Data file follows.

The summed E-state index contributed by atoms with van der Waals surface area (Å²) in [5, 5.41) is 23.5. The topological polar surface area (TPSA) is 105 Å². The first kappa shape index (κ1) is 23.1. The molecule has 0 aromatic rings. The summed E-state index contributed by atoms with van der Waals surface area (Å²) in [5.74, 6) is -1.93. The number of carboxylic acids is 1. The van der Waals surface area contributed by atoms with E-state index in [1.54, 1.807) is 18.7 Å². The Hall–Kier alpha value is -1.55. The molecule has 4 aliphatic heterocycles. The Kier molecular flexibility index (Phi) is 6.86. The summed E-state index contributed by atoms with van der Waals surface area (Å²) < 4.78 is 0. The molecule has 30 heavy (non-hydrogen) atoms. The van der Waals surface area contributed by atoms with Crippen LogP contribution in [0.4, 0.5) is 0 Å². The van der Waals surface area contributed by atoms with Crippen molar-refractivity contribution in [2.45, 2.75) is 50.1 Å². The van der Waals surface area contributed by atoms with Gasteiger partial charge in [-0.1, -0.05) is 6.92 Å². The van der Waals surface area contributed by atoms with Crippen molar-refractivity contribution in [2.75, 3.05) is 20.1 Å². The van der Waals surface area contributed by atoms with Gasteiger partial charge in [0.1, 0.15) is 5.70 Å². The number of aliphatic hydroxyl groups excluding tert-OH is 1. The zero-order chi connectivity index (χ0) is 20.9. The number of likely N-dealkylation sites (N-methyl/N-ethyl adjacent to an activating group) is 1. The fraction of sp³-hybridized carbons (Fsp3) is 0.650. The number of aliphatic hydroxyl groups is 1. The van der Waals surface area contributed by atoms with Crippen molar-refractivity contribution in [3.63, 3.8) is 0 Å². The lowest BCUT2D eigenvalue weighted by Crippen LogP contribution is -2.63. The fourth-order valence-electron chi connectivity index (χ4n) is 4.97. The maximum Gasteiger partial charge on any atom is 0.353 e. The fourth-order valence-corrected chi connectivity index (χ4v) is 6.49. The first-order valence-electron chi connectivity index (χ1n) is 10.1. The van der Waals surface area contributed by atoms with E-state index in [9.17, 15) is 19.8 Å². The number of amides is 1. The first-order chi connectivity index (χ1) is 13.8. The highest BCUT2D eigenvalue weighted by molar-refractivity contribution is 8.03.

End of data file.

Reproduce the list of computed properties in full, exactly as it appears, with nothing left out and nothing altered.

The summed E-state index contributed by atoms with van der Waals surface area (Å²) in [5, 5.41) is 23.5. The topological polar surface area (TPSA) is 105 Å². The first kappa shape index (κ1) is 23.1. The molecule has 0 aromatic rings. The summed E-state index contributed by atoms with van der Waals surface area (Å²) in [5.74, 6) is -1.93. The number of carboxylic acids is 1. The van der Waals surface area contributed by atoms with E-state index in [1.54, 1.807) is 18.7 Å². The Hall–Kier alpha value is -1.55. The molecule has 4 aliphatic heterocycles. The Kier molecular flexibility index (Phi) is 6.86. The summed E-state index contributed by atoms with van der Waals surface area (Å²) < 4.78 is 0. The molecule has 30 heavy (non-hydrogen) atoms. The van der Waals surface area contributed by atoms with Crippen LogP contribution in [0.4, 0.5) is 0 Å². The van der Waals surface area contributed by atoms with Crippen molar-refractivity contribution in [2.45, 2.75) is 50.1 Å². The van der Waals surface area contributed by atoms with Gasteiger partial charge in [-0.1, -0.05) is 6.92 Å². The van der Waals surface area contributed by atoms with Crippen molar-refractivity contribution in [2.75, 3.05) is 20.1 Å². The van der Waals surface area contributed by atoms with Gasteiger partial charge in [0.1, 0.15) is 5.70 Å². The number of aliphatic hydroxyl groups excluding tert-OH is 1. The zero-order chi connectivity index (χ0) is 20.9. The number of likely N-dealkylation sites (N-methyl/N-ethyl adjacent to an activating group) is 1. The fraction of sp³-hybridized carbons (Fsp3) is 0.650. The number of aliphatic hydroxyl groups is 1. The van der Waals surface area contributed by atoms with Crippen molar-refractivity contribution in [3.63, 3.8) is 0 Å². The lowest BCUT2D eigenvalue weighted by Crippen LogP contribution is -2.63. The fourth-order valence-electron chi connectivity index (χ4n) is 4.97. The maximum Gasteiger partial charge on any atom is 0.353 e. The fourth-order valence-corrected chi connectivity index (χ4v) is 6.49. The first-order valence-electron chi connectivity index (χ1n) is 10.1. The van der Waals surface area contributed by atoms with E-state index in [9.17, 15) is 19.8 Å². The number of amides is 1. The first-order chi connectivity index (χ1) is 13.8. The highest BCUT2D eigenvalue weighted by molar-refractivity contribution is 8.03.